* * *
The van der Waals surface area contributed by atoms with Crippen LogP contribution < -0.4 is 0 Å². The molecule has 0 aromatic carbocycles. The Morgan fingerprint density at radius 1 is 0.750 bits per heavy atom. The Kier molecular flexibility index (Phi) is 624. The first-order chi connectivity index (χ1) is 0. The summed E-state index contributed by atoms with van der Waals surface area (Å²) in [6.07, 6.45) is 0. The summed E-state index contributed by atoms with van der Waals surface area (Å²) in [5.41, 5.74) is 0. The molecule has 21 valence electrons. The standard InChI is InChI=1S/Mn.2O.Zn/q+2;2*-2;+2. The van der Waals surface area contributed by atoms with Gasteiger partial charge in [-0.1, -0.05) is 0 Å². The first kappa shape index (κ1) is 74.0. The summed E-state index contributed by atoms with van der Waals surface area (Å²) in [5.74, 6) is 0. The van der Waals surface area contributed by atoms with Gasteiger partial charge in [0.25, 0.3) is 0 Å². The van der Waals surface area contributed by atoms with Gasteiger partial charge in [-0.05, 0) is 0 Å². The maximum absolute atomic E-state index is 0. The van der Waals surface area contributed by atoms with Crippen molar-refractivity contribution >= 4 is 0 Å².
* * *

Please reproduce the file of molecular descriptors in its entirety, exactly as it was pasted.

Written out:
The van der Waals surface area contributed by atoms with Crippen LogP contribution < -0.4 is 0 Å². The molecule has 0 aromatic carbocycles. The Morgan fingerprint density at radius 1 is 0.750 bits per heavy atom. The Kier molecular flexibility index (Phi) is 624. The first-order chi connectivity index (χ1) is 0. The summed E-state index contributed by atoms with van der Waals surface area (Å²) in [6.07, 6.45) is 0. The summed E-state index contributed by atoms with van der Waals surface area (Å²) in [5.41, 5.74) is 0. The molecule has 21 valence electrons. The standard InChI is InChI=1S/Mn.2O.Zn/q+2;2*-2;+2. The van der Waals surface area contributed by atoms with Gasteiger partial charge in [-0.1, -0.05) is 0 Å². The first kappa shape index (κ1) is 74.0. The summed E-state index contributed by atoms with van der Waals surface area (Å²) in [5.74, 6) is 0. The van der Waals surface area contributed by atoms with Gasteiger partial charge in [0.25, 0.3) is 0 Å². The van der Waals surface area contributed by atoms with Gasteiger partial charge in [-0.05, 0) is 0 Å². The maximum absolute atomic E-state index is 0. The van der Waals surface area contributed by atoms with Crippen molar-refractivity contribution >= 4 is 0 Å².